Dutch environmental policy visionary and adequate

The Organisation for Economic Co-operation and Development, OECD, calls Dutch environmental policy visionary and adequate, as it says in the Environmental Performance Review 2003 – 2015, which the OECD has conducted in the Netherlands. Minister for the Environment Sharon Dijksma was handed the review in Paris today by OECD Environment Director, Simon Upton, at the OECD. Mr Upton pointed out that the environmental rules and regulations, among other things, are well in order in the Netherlands, as is their enforcement. The policy pursued by the Netherlands is based on independent research, something many other OECD countries can learn from, according to Mr Upton. In addition, the Netherlands is one of the best performing OECD countries in the field of waste management, attaining ambitious goals at relatively low costs.

Ms Dijksma: ‘This OECD report is a nice boost for us, so close to the start of the Paris climate summit. OECD is holding a mirror up to our faces, not only showing us what we are currently doing right, but also what is open to improvement: for example, with respect to the quality of our water, soil, and air. There is work to be done there.´

The OECD points out the very fossil fuel-intensive energy mix in the Netherlands and the looming pressures from traffic congestion and intensive farming. Even though the share of renewable energy was 4,2% in 2013 it is likely, according to the OECD, that the Netherlands will fall short of the goals it has set out in the 2013 Energy Agreement for Sustainable Growth. In 2014 the share of renewable energy has grown to 5,6% and the Netherlands intends to use 14% renewable energy by 2020 and 16% by 2023.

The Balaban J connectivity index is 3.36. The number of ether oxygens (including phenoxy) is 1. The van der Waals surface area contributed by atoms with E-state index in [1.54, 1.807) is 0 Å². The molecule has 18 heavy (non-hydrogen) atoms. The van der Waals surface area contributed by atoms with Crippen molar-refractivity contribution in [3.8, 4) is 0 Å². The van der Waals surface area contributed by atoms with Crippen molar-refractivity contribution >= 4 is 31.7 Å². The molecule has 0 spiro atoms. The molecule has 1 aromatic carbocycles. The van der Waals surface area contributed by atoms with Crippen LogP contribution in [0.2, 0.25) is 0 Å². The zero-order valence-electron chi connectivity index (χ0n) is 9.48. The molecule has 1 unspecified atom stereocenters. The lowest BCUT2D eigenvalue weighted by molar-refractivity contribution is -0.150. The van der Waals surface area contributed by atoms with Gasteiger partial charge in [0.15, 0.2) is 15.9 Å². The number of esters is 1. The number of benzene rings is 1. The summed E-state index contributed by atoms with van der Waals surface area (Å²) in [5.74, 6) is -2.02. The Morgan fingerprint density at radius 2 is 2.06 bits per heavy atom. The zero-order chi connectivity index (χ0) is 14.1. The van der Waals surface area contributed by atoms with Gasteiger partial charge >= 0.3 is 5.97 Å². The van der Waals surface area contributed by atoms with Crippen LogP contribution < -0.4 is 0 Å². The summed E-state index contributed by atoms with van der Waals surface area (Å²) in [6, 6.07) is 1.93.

The Minister will take the results of the review along to the UN climate summit that will commence next week. The Netherlands is aiming for a broad-based, legally binding climate agreement, with a proper balance between rapid emission reduction and adaptation to the consequences of climate change. The long-term goal is to limit global warming to a maximum of 2 degrees Celsius, with a view to making the world climate-neutral, a goal that can only be attained if people, companies, and governments work together in a proper and committed manner, taking their responsibility.

OECD member states, and other countries that so wish, undergo an environmental impact assessment once every ten years. This is the third time the Netherlands has been reviewed. In addition to compliments, the report also comprises recommendations and critical issues, such as the appeal to develop a long-term environmental policy, similar to, for example, the water policy that has been embedded in the Delta Programme. The government will act on this recommendation in the National Environmental Vision ensuing from the new Environment Act.